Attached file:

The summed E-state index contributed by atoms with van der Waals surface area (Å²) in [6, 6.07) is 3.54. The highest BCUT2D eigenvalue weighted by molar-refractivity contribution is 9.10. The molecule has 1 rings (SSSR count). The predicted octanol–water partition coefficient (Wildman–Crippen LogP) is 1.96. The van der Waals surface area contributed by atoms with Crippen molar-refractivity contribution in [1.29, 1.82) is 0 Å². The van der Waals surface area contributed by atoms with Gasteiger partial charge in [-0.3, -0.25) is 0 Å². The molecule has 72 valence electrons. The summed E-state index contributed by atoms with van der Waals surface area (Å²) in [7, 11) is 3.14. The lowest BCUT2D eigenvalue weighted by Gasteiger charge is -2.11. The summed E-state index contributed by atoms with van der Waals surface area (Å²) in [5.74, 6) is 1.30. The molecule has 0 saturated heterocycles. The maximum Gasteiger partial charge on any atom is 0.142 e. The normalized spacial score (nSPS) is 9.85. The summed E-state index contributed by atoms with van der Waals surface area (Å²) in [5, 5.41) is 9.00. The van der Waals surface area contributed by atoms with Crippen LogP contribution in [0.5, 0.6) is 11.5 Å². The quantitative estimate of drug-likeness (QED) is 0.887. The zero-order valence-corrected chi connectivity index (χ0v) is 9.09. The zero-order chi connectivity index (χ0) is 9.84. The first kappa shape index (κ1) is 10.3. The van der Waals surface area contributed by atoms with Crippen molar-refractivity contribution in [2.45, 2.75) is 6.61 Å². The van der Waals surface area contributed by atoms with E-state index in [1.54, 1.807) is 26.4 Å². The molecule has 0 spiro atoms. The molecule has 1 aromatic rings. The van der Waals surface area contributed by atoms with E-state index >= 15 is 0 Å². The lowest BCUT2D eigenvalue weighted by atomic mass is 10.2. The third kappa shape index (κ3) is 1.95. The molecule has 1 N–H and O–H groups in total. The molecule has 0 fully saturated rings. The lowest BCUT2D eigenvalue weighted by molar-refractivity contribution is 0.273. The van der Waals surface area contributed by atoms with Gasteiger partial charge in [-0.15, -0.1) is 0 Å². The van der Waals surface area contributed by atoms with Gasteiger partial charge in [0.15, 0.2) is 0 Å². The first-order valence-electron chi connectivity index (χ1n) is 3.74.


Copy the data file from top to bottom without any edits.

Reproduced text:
The summed E-state index contributed by atoms with van der Waals surface area (Å²) in [6, 6.07) is 3.54. The highest BCUT2D eigenvalue weighted by molar-refractivity contribution is 9.10. The molecule has 1 rings (SSSR count). The predicted octanol–water partition coefficient (Wildman–Crippen LogP) is 1.96. The van der Waals surface area contributed by atoms with Crippen molar-refractivity contribution in [1.29, 1.82) is 0 Å². The van der Waals surface area contributed by atoms with Gasteiger partial charge in [-0.3, -0.25) is 0 Å². The molecule has 72 valence electrons. The summed E-state index contributed by atoms with van der Waals surface area (Å²) in [7, 11) is 3.14. The lowest BCUT2D eigenvalue weighted by Gasteiger charge is -2.11. The summed E-state index contributed by atoms with van der Waals surface area (Å²) in [5.74, 6) is 1.30. The molecule has 0 saturated heterocycles. The maximum Gasteiger partial charge on any atom is 0.142 e. The normalized spacial score (nSPS) is 9.85. The summed E-state index contributed by atoms with van der Waals surface area (Å²) in [5, 5.41) is 9.00. The van der Waals surface area contributed by atoms with Crippen LogP contribution in [0.5, 0.6) is 11.5 Å². The quantitative estimate of drug-likeness (QED) is 0.887. The zero-order valence-corrected chi connectivity index (χ0v) is 9.09. The zero-order chi connectivity index (χ0) is 9.84. The first kappa shape index (κ1) is 10.3. The van der Waals surface area contributed by atoms with Crippen molar-refractivity contribution in [2.45, 2.75) is 6.61 Å². The van der Waals surface area contributed by atoms with E-state index in [1.54, 1.807) is 26.4 Å². The molecule has 0 spiro atoms. The molecule has 1 aromatic rings. The van der Waals surface area contributed by atoms with E-state index >= 15 is 0 Å². The lowest BCUT2D eigenvalue weighted by atomic mass is 10.2. The third kappa shape index (κ3) is 1.95. The molecule has 1 N–H and O–H groups in total. The molecule has 0 fully saturated rings. The lowest BCUT2D eigenvalue weighted by molar-refractivity contribution is 0.273. The van der Waals surface area contributed by atoms with Gasteiger partial charge in [-0.15, -0.1) is 0 Å². The van der Waals surface area contributed by atoms with Gasteiger partial charge in [0.15, 0.2) is 0 Å². The first-order valence-electron chi connectivity index (χ1n) is 3.74.